Oct. 17 (Bloomberg) -- Russian investment unexpectedly slid last month for the first time since March 2011 as uncertainty over the economy prompted businesses to reduce spending.
Fixed-capital investment fell 1.3 percent in September compared with a year earlier, the Federal Statistics Service in Moscow said in an e-mailed statement today. Economists predicted an increase of 2.1 percent, according to the median of 15 forecasts in a Bloomberg survey.
A slowdown in China, Russia’s largest trading parter, and Europe’s sovereign debt crisis are discouraging capital spending, with companies including OAO Novolipetsk Steel and OAO GMK Norilsk Nickel announcing plans in the past month to scale back investment. President Vladimir Putin ordered the government in May to boost investment to 25 percent of gross domestic product by 2015 from 21 percent last year.
“We’re seeing a slowdown in investment from natural-resources companies, which is not so much because of the investment climate as concerns about demand domestically and from abroad,” Vladimir Tikhomirov, chief economist at Otkritie Capital in Moscow, said by telephone. Weaker construction spending and state investment also played a role, he said.
The Micex Index of 30 stocks maintained gains after the announcement and was 1.4 percent higher at 1,475.83 as of 4:48 p.m. in Moscow. A close at that level would be the highest since Oct. 5.
Consumer prices advanced 6.6 percent in September, rising above the central bank’s target range of 5 percent to 6 percent for the first time this year. Bank Rossii cited lending and low unemployment as supporting domestic demand last month when it unexpectedly raised interest rates to bring inflation back in check.
Retail sales advanced 4.4 percent in September from a year earlier, while dropping 0.4 percent compared with August, the statistics service said. Economists predicted an annual increase of 4.2 percent and a drop from the previous month of 0.6 percent, according to two Bloomberg surveys.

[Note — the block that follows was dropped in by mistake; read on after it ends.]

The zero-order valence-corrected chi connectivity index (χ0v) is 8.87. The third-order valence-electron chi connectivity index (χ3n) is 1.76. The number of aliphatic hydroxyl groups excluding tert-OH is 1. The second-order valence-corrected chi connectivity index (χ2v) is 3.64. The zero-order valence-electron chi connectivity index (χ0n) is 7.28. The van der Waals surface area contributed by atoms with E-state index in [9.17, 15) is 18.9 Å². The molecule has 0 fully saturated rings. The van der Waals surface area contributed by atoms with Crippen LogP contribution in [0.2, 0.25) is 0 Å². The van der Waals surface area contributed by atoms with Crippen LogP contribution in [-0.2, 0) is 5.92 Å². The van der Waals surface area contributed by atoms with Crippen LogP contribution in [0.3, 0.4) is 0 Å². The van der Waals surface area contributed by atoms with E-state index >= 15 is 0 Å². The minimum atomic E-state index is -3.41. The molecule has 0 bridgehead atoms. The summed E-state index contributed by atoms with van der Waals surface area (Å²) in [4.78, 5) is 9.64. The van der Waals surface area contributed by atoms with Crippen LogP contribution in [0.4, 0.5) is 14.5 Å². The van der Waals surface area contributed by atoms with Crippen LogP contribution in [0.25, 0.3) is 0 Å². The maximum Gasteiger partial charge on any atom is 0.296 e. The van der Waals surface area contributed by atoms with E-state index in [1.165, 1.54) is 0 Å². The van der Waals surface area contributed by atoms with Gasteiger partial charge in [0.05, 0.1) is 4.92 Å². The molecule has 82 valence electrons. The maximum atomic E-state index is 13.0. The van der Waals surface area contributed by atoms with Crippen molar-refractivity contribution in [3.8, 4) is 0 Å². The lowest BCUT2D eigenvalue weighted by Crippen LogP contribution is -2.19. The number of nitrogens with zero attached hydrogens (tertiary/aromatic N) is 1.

“In September there was a very quick acceleration in inflation, which usually gets people wanting to spend more,” Natalia Orlova, chief economist at Alfa Bank in Moscow, said in a telephone interview. “But there’s so much uncertainty now that the consumer momentum isn’t taking off as fast.”
Real wages grew 6.6 percent from a year ago, less than the 7.3 percent median estimate of 14 economists. Disposable incomes also advanced less than projected, rising 3.8 percent instead of a forecast 5.4 percent.
Unemployment held at 5.2 percent for a second month, matching the lowest level on record, the service said. The median estimate of 13 economists in Bloomberg’s survey was for a rise to 5.3 percent.
Although growth is slowing in the second half, the September data aren’t “sufficiently gloomy to raise concerns of the government and the central bank,” Julia Tsepliaeva, head of research at BNP Paribas SA in Moscow, said in a note to clients. Bank Rossii will remain focused on inflation, she said.
The central bank will “likely” increase interest rates in the first half of November if consumer-price growth continues to accelerate, Tsepliaeva said.
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